Methotrexate tablets/injections

Hi all,

This is my first time in a community group and I am hoping that I will find support and understanding from you all.


I have psoriatic arthritis (amongst other things!) and I am on weekly methotrexate injections. Unfortunately I am registered with sciensus and despite numerous calls and live chats with them, I have not had my medication delivered and have no injections left. I do however still have methotrexate tablets and am unsure if I am ok to take them in place of the injections. I have tried to speak to my consultant but no luck, the sciensus pharmacist didn't contact me as requested by the call handler and my gp is unable to help as my consultant is responsible for my care. I am really struggling to find anyone to tell me yes you can take the tablets or no you can't.

I fully understand that non professionals cannot give medical advice but any help would be appreciated

Thank you xx

M

Comments

  • chrisb
    chrisb Moderator Posts: 328

    Hi @Meredith020  

    Welcome to the versus arthritis forum. 

    You’re looking for support and understanding, well you’ve absolutely come to the right place. I’m sure you’ll find our community very responsive and supportive. 

    You are taking methotrexate, have run out of injections and would like to know if it’s ok to take methotrexate tablets instead. As you rightly state, we are not able to give medical advice but hopefully forum members will be able to provide you with some input based upon their own experiences with methotrexate. 

    I hope that you receive some useful feedback, your injection delivery service recommences very soon and your consultant gets back to you shortly. 

    Best Wishes

    ChrisB (Moderator)

  • Thank you Chris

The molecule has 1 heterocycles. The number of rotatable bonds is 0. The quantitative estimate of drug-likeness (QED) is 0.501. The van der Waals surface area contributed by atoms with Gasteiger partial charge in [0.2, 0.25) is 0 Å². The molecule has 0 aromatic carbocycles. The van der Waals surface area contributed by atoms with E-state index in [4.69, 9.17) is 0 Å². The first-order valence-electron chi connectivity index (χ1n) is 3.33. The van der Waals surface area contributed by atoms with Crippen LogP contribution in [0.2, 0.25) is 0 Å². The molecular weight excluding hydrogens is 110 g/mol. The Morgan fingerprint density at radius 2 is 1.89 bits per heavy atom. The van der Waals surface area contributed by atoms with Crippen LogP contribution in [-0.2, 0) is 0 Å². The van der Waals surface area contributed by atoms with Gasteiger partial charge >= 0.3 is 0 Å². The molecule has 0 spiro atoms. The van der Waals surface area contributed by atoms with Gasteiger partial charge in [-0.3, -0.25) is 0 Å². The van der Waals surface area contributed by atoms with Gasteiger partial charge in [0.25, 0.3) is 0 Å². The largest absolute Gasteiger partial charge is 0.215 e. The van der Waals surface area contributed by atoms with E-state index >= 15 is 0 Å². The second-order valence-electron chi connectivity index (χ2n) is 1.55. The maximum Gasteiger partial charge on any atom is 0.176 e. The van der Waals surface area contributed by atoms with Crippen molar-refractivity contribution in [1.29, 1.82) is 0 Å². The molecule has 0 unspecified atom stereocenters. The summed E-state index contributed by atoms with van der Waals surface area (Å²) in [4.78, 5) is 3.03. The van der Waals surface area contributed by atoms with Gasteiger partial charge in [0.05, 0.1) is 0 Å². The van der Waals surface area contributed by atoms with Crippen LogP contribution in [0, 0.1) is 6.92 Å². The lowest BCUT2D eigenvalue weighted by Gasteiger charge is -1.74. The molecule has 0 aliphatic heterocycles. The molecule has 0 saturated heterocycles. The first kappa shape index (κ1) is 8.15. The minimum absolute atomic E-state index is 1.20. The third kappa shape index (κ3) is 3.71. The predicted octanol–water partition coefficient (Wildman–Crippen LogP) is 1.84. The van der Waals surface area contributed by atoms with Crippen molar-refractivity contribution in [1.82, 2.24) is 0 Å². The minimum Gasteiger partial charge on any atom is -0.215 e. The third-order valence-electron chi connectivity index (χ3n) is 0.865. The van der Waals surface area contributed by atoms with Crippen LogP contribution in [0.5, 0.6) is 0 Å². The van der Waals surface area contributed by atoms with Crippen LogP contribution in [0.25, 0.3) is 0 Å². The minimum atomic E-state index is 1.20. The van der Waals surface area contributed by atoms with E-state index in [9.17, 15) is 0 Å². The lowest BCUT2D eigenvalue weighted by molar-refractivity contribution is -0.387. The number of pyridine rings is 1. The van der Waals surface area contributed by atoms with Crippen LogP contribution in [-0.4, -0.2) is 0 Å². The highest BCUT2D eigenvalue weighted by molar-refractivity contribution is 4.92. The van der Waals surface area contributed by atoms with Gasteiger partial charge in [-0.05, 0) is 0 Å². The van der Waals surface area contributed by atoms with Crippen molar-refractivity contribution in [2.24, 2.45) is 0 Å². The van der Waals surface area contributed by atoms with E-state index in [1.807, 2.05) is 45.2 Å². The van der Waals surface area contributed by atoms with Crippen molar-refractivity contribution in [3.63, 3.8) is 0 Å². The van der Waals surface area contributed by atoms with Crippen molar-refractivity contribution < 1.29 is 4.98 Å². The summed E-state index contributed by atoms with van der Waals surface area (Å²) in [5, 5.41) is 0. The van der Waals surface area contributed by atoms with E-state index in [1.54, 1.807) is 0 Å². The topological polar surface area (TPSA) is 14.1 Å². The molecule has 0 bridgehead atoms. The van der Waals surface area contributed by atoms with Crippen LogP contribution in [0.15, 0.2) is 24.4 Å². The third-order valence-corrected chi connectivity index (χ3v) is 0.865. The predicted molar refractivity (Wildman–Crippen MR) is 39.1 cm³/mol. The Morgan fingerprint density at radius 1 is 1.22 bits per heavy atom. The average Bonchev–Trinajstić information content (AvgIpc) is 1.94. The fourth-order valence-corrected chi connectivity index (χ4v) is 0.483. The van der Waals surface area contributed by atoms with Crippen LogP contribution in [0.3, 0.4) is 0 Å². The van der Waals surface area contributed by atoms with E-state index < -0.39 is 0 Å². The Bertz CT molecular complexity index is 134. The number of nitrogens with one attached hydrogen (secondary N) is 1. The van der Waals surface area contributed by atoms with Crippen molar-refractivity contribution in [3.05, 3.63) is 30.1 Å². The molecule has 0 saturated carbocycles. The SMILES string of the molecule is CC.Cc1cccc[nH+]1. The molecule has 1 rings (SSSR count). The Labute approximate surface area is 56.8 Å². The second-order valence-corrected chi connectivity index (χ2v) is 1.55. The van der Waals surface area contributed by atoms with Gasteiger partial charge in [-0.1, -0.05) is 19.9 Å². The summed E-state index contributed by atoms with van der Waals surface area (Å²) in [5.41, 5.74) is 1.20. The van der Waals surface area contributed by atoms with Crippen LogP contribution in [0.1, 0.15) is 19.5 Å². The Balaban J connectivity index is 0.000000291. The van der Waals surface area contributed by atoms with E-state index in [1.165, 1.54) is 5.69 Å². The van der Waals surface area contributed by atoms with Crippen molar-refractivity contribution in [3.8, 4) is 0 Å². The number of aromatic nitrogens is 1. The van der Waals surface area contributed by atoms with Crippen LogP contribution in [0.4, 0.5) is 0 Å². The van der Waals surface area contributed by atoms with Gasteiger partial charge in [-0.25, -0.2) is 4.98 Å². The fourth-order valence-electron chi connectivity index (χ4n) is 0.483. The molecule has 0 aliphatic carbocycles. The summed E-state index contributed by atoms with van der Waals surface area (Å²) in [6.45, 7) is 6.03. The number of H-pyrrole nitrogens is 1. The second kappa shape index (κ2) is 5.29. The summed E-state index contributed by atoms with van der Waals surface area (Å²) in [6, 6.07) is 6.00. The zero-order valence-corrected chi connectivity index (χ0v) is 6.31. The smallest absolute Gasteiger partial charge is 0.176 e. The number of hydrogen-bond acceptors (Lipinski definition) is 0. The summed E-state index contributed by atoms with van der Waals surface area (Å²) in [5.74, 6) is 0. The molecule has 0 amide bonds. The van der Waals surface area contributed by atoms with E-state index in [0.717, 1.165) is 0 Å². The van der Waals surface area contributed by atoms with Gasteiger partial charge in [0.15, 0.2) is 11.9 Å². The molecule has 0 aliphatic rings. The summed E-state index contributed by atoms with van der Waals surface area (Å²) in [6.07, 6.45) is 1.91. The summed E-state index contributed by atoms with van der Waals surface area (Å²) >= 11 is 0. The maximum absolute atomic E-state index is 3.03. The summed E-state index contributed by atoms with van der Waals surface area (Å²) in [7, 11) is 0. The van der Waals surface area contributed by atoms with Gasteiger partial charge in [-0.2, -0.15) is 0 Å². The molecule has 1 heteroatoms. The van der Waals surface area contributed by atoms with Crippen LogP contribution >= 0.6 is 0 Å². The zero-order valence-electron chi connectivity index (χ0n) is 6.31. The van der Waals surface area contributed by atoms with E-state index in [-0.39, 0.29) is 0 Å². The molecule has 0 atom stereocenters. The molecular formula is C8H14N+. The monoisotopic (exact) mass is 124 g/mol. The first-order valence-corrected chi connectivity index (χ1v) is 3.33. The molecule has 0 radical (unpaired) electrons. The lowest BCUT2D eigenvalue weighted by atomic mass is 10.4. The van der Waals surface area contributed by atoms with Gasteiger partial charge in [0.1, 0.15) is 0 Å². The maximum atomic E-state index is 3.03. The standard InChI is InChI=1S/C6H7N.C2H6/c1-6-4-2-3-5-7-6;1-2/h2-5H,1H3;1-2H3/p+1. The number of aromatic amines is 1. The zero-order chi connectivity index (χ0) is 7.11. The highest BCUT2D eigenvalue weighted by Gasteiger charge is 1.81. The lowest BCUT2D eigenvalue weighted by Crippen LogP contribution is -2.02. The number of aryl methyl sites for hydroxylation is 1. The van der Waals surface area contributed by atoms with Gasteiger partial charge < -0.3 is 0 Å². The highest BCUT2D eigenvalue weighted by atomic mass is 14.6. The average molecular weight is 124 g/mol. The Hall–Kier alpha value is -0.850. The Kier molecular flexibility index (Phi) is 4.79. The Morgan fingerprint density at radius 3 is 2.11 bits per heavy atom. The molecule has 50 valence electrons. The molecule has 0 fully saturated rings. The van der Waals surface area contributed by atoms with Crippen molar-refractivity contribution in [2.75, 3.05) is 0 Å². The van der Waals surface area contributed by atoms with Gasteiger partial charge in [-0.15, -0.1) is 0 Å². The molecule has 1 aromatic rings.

• Arthuritis
    Arthuritis Member Posts: 175

    @Meredith020 It is a shame your GP has abdicated their responsibility as overseer of your medical care & well being. Although not responsible for treatment, they ARE responsible for ensuring their patients are well cared for by the referred consultant/org and make the necessary calls to find you another more responsive consultant. (Not responding to you without good reason does seem a serious breach).

    While not the same situation, when I had a medical emergency like this I went to A&E, as an on-call consultant (rheumy in your case) in A&E will still have access to your nhs records and make a better guess than your gp or yourself on the oral dosage equivalent.

    Try to find a less busy time at A&E (or less busy A&E), ie not weekends/Fridays.

    Monday/Tuesday seem better in my limited experience of A&E.

  • Thank you for taking the time to reply. I feel reluctant to go to A&E as I don't consider myself in urgent need but also feel that I am being left with no alternative access to medical help

  • Arthuritis
    Arthuritis Member Posts: 175

    @Meredith020 No prob, if you have run out of SC MTX & neither your consultant nor your GP is sorting it PROMPTLY then it is indeed a medical emergency fit for A&E as you may have underlying conditions that may be exacerbated by the absence of mtx. Neither MTX nor steroids should be started or stopped without close supervision of a rheumatologist. You have done all you can to stay out of A&E, but now you need to get professional help. Hopefully you have your tablet dosage & prescription before you switched to injection handy and there have been no changes to your injection dosage since, as that would require recalculating your tab dosage.

    If you were switched to injection because you were maxed out on tab dosage then its another problem the consultant has to sort out.

    So don’t be shy, go get help.

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